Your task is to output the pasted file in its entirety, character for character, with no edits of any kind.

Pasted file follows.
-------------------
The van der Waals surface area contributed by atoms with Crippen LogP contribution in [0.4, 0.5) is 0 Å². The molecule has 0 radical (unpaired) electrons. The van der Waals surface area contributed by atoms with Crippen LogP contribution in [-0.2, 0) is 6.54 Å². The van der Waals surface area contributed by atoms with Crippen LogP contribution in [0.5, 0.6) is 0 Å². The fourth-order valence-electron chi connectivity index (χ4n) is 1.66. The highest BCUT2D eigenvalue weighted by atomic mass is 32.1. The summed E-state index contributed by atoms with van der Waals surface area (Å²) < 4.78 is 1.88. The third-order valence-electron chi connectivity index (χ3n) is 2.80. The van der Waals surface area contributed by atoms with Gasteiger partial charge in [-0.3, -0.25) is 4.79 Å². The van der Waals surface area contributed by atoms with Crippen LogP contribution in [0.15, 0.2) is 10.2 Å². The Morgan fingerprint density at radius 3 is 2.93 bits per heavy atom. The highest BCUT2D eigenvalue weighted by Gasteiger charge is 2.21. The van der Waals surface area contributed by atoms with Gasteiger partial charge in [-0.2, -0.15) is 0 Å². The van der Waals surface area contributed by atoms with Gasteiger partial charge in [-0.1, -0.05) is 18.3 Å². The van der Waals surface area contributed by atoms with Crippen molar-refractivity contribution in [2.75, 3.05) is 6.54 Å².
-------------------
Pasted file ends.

The van der Waals surface area contributed by atoms with Crippen LogP contribution in [0.4, 0.5) is 0 Å². The molecule has 0 radical (unpaired) electrons. The van der Waals surface area contributed by atoms with Crippen LogP contribution in [-0.2, 0) is 6.54 Å². The van der Waals surface area contributed by atoms with Crippen LogP contribution in [0.5, 0.6) is 0 Å². The fourth-order valence-electron chi connectivity index (χ4n) is 1.66. The highest BCUT2D eigenvalue weighted by atomic mass is 32.1. The summed E-state index contributed by atoms with van der Waals surface area (Å²) < 4.78 is 1.88. The third-order valence-electron chi connectivity index (χ3n) is 2.80. The van der Waals surface area contributed by atoms with Gasteiger partial charge in [-0.3, -0.25) is 4.79 Å². The van der Waals surface area contributed by atoms with Crippen LogP contribution in [0.15, 0.2) is 10.2 Å². The Morgan fingerprint density at radius 3 is 2.93 bits per heavy atom. The highest BCUT2D eigenvalue weighted by Gasteiger charge is 2.21. The van der Waals surface area contributed by atoms with Gasteiger partial charge in [-0.2, -0.15) is 0 Å². The van der Waals surface area contributed by atoms with Gasteiger partial charge in [-0.1, -0.05) is 18.3 Å². The van der Waals surface area contributed by atoms with Crippen molar-refractivity contribution in [2.75, 3.05) is 6.54 Å².